On Wednesday the heads of four United Nations aid organizations joined the European Union in calling the Syrian civil war "the greatest humanitarian tragedy of our times." But that tragedy threatens to be just the beginning of a downward spiral throughout the Middle East.
The U.N. officials urged both sides in the Syrian conflict to call a humanitarian cease-fire so that aid can be delivered to hundreds of thousands of civilians who have been cut off from food and other necessities, largely by the government of Bashar al-Assad.
The head of the World Food Program operation in Syria, Matthew Hollingworth, said, "If the conflict continues, the refugee crisis could cause serious instability throughout the region - the outcome could be catastrophic."
That applies to the entire Mideast, where there has been a war or a constant risk of one in each of the last eight decades. Syria has been an open or covert participant in seven of the eight wars that have swept the region since the 1940s - at least five involving attacks on Israel.
Last week, the U.N. said Syria's government had used the poison gas sarin on four occasions after President Barack Obama declared that its use was a "red line" offense that must be punished. But on the same day of that U.N. announcement, the U.S. and Britain suspended aid to Syrian rebels fighting to oust President Assad because their movement has been taken over by Islamist radicals.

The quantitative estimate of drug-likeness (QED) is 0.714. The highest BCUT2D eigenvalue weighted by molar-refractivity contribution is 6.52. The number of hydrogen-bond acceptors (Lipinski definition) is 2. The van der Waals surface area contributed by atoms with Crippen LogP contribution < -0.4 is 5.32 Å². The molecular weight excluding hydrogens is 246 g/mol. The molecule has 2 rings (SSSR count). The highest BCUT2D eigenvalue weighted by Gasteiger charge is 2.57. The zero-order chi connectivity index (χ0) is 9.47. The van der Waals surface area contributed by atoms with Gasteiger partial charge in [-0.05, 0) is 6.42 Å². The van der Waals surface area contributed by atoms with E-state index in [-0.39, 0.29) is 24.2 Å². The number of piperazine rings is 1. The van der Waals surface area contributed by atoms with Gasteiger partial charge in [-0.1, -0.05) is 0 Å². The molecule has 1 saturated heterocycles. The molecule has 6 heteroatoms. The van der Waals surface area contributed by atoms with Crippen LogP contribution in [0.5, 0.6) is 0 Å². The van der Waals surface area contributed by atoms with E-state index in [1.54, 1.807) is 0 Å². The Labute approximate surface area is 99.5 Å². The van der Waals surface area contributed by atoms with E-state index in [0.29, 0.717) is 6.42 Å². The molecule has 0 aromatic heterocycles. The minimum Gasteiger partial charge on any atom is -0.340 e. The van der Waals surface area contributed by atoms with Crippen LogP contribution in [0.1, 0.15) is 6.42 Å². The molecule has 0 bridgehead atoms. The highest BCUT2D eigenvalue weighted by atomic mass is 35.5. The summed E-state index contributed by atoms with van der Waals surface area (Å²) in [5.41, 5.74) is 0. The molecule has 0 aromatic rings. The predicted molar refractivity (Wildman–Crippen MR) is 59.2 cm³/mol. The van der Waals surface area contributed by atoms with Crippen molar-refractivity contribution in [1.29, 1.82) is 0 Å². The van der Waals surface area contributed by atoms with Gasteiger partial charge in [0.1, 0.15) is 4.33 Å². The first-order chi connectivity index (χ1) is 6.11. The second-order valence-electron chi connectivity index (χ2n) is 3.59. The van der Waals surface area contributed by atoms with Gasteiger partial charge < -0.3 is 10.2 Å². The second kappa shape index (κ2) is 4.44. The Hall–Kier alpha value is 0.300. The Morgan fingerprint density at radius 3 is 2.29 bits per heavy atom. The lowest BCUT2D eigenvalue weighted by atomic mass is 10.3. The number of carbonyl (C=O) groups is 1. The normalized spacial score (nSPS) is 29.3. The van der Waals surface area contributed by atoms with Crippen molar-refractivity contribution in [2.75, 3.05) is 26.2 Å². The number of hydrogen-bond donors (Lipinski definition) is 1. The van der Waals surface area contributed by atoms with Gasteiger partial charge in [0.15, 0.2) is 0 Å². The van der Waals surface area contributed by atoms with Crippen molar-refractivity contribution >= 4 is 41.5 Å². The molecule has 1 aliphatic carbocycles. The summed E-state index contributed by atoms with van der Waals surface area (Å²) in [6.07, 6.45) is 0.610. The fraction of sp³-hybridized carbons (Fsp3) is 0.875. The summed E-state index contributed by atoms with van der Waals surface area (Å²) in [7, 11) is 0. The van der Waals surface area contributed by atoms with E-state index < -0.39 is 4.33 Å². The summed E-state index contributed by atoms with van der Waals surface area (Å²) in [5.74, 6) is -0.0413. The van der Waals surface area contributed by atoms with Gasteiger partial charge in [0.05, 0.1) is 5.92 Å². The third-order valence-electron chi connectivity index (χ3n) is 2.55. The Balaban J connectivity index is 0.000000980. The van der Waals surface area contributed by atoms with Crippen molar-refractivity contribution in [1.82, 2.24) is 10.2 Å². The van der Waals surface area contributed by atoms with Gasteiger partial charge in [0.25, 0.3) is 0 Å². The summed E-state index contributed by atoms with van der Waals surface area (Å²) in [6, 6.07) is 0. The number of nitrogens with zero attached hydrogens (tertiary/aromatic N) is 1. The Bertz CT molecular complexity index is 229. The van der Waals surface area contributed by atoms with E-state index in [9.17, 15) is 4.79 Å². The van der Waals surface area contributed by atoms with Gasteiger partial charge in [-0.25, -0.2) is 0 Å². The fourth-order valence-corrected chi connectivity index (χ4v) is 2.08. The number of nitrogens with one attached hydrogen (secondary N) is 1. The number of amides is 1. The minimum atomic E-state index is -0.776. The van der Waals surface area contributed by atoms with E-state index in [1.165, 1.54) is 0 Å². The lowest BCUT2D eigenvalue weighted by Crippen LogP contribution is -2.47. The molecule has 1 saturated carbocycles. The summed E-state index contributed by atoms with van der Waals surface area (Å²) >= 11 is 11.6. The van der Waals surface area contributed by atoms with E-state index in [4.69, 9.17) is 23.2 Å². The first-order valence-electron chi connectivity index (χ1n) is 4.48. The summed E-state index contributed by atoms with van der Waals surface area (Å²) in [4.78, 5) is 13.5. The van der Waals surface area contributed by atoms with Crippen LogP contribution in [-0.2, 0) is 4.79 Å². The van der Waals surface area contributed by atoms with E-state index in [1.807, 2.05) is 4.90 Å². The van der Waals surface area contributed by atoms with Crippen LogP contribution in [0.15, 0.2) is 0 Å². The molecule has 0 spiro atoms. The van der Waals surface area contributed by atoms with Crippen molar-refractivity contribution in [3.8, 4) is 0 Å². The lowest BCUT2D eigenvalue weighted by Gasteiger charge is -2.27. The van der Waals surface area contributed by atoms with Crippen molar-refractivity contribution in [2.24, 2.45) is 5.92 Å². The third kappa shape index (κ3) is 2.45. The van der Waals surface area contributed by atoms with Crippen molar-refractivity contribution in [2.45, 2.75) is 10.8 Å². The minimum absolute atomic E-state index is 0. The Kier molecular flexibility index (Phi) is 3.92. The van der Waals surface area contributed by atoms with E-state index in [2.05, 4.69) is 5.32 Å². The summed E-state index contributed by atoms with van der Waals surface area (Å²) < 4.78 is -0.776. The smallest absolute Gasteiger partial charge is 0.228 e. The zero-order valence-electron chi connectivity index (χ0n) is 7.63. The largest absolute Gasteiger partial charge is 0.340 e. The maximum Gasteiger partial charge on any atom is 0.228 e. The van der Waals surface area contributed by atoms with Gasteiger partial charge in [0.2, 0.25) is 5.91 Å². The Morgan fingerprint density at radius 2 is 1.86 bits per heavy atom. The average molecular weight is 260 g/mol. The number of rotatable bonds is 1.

The suspension came a day after Islamist forces overran the headquarters of the main pro-Western Syrian opposition group, seizing a warehouse full of useful non-lethal U.S. aid in the culmination of intra-rebel fighting that has allowed President Assad's forces to make progress in conquering rebel-held areas.
This outcome was foreshadowed by President Obama's decision last year to deny the Syrian rebels lethal arms, and his choice this year to accept Assad's offer to surrender his chemical weapons, effectively sidelining the U.S. as a factor in the Syrian civil war. That left the pro-Western rebels with no strong outside backers.
Instead, al-Qaida has regained a major foothold in the Mideast. Al-Qaida's comeback portends future instability in the region, a prospect that will be amplified if Iran succeeds in its desperate efforts to save the Syrian regime.
Meanwhile, though Iran's nuclear ambitions have supposedly been stalled by an agreement it signed last month with an international coalition, including the U.S., it's difficult to invest much confidence in that accord. After all, Iran remains the world's top state sponsor of terrorism - and its ayatollah leadership claims that its nuclear options remain open.
That adds to the rising threat of Mideast chaos, which is a serious menace to not just the region, but the world.
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